I love you because when a transformer blows in the middle of the night, you explain to me exactly what happened, why it happened, and how it will affect us - even though my brain can barely recognize the sounds coming from your mouth as words, much less comprehend what they mean when strung together.

I love you because you get up with Elise every single morning. Other mothers must despise me. You let me sleep until I am rested every day.

I love you because you provide for us. We have never gone without anything that we need. At the same time, you are constantly looking for new opportunities in your own education and career. I know that you will always put the well-being of our family first, and within that parameter, you will always challenge yourself.

I love you because you have kept your promise to cherish me.

I love you because you offered to share your ChexMix with me.

I love you because you are kind to my family.

I love you because you will talk to telemarketers for me.

I love you because you will check on strange noises in the night.

I love you because you will admire the work that I do, and you will offer suggestions, showing me that you are actually thinking about what I'm showing you, not just feigning interest.

I love you because you want to give me my Christmas presents now.

I love you because you made dozens of balloon flowers.

But take all of this away, and I will still love you. These things are symptoms, outward indications of the man that you truly are. You truly are made in God's image, in the very likeness of God. I am so grateful to have you. You are an amazing blessing to me.

I am so proud of you, and I love you very much.

Love always,

Sunday, December 17, 2006

Let the baking begin!

Andy gave me such a lovely gift today. He took Elise with him to run (my) errands, leaving me alone in the house. He's really wonderful about doing that, and frequently takes Elise with him so I can have a bit of time to myself. This afternoon I used my free time to restore order to the living room and to bake. Bake! Hurray! There are snickerdoodles in the oven as we speak. Or write. Whatever.

I really love baking. It's relaxing, it produces quick, tangible results, and it's relatively easy - if you stick with things like snickerdoodles, anyway. I don't bake all that often, mostly because there are only three of us in our household, and it's hard (not to mention unhealthy) for three people to consume an entire pie, cake, batch of cookies, etc. That isn't really a great excuse for not baking cookies - many of them freeze well. But it is a good reason for not making the others all that often. At Christmastime, however, I can't help it. Baking is as much a part of the festivities as setting up the tree, singing carols, and giving gifts. My most vivid holiday memories involve baking. My mom made the same treats every year - fudge, Clifford tea cakes, Russian tea cookies, candy cane cookies. We loved twisting the candy cane cookie dough into uneven, misshapen little candy canes, oftentimes so uneven that one end would burn while the other remained doughy. We always had fun, and baking together was always a key part of our Christmas tradition.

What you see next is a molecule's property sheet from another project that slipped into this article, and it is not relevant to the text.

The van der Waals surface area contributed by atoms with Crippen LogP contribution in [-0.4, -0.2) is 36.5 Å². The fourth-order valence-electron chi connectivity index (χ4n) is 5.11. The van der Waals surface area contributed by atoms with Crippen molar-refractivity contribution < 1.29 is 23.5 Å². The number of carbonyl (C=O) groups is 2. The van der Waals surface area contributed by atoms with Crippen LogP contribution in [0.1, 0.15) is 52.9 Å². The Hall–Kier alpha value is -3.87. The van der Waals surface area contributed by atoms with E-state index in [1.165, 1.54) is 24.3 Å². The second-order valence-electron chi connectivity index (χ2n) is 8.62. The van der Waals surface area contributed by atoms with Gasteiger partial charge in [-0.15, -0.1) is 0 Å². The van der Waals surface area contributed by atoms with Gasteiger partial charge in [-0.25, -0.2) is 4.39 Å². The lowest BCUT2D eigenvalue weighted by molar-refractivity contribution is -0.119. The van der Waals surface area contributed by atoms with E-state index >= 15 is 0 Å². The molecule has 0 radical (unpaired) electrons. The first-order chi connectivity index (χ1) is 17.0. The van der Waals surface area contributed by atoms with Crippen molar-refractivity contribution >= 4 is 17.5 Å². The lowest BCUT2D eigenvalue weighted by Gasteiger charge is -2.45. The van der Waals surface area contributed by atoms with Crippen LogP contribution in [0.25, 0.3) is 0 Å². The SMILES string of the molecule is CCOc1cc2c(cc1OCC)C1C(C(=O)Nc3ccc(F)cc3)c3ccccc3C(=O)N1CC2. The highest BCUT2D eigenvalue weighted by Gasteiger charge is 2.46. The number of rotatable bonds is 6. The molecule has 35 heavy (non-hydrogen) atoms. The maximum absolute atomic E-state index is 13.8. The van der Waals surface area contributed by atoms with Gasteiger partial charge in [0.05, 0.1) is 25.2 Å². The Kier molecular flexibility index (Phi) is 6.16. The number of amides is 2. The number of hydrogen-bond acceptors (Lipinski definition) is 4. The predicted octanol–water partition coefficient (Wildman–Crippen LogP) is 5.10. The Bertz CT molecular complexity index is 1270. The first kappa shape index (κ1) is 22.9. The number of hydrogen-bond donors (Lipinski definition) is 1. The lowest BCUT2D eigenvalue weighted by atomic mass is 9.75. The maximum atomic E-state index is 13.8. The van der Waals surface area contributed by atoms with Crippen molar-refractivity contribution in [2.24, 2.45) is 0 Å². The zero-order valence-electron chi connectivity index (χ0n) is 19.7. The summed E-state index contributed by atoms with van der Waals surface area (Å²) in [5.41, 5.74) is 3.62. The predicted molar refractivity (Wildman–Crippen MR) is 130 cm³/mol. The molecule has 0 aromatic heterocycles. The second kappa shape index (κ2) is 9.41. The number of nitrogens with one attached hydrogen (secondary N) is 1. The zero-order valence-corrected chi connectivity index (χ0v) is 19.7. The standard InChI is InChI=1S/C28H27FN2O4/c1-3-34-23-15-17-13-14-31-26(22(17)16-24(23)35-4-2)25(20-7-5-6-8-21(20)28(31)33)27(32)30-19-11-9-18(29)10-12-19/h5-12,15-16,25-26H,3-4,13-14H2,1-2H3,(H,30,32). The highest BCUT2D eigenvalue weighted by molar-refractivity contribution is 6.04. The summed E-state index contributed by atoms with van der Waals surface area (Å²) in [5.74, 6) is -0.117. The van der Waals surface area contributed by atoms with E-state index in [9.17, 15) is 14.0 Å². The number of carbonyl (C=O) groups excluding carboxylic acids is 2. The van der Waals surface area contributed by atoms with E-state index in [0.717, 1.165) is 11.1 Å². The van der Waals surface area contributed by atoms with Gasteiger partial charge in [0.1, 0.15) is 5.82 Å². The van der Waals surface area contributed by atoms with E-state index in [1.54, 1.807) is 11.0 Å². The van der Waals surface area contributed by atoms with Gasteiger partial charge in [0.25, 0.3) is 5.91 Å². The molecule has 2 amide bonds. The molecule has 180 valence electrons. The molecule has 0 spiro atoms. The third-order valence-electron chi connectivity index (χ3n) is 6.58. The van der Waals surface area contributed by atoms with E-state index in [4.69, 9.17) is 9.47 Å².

So now I'm the mom (weird) and the traditions Andy and I establish today will be an important part of Elise's childhood memories. Kitchen memories are important, I think. Everyone should have good kitchen memories.

Oops. As I was writing about how I love to bake, and how relaxing it is, etc., smoke started pouring from my oven! Well, come on, I didn't say I was good at baking. Fortunately, the smoke did not involve the cookies. It involved something on the bottom of the oven. I don't know what the object originated as, but by the time I got to it, it was a 1" chunk of crumbly blackness. Big metal spoon to the rescue. Cookies, as you were.

Nine and a half minutes later, my snickerdoodles are cooling and making the whole house smell good. Friends who were here earlier, I'm sorry I didn't make the cookies while you were still here. You're welcome to come back for them.

Back to the recipe box I go!

Thursday, December 14, 2006

First Day of High School

Last night a friend called to ask for assistance on behalf of her mother. Her mom teaches child development at a local high school, and today the class was supposed to observe and interact with toddlers. The only thing was that they had no toddlers. Makes observation tricky. So this morning Elise and I went to the high school. It was an interesting experience. First off, I don't think I've been to a high school during school hours since I was in high school, going on ten years ago. It doesn't look like much has changed.